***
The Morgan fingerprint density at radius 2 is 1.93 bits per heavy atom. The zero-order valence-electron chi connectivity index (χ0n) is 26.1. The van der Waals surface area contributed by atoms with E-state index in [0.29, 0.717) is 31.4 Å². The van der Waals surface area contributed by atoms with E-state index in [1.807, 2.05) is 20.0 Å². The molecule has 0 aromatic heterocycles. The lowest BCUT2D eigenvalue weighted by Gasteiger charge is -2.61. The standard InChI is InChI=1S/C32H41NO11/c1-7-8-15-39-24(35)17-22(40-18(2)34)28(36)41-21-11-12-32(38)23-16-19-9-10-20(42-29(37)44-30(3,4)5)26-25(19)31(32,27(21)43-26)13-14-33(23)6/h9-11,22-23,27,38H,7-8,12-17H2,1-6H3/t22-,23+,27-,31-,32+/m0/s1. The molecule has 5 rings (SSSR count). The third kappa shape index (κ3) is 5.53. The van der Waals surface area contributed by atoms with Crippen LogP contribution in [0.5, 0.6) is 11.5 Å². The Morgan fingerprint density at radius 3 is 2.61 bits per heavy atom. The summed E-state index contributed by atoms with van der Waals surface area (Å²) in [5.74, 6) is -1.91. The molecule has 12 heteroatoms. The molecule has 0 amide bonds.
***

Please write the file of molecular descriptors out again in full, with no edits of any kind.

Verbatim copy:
The Morgan fingerprint density at radius 2 is 1.93 bits per heavy atom. The zero-order valence-electron chi connectivity index (χ0n) is 26.1. The van der Waals surface area contributed by atoms with E-state index in [0.29, 0.717) is 31.4 Å². The van der Waals surface area contributed by atoms with E-state index in [1.807, 2.05) is 20.0 Å². The molecule has 0 aromatic heterocycles. The lowest BCUT2D eigenvalue weighted by Gasteiger charge is -2.61. The standard InChI is InChI=1S/C32H41NO11/c1-7-8-15-39-24(35)17-22(40-18(2)34)28(36)41-21-11-12-32(38)23-16-19-9-10-20(42-29(37)44-30(3,4)5)26-25(19)31(32,27(21)43-26)13-14-33(23)6/h9-11,22-23,27,38H,7-8,12-17H2,1-6H3/t22-,23+,27-,31-,32+/m0/s1. The molecule has 5 rings (SSSR count). The third kappa shape index (κ3) is 5.53. The van der Waals surface area contributed by atoms with Crippen LogP contribution in [0.5, 0.6) is 11.5 Å². The Morgan fingerprint density at radius 3 is 2.61 bits per heavy atom. The summed E-state index contributed by atoms with van der Waals surface area (Å²) in [5.74, 6) is -1.91. The molecule has 12 heteroatoms. The molecule has 0 amide bonds.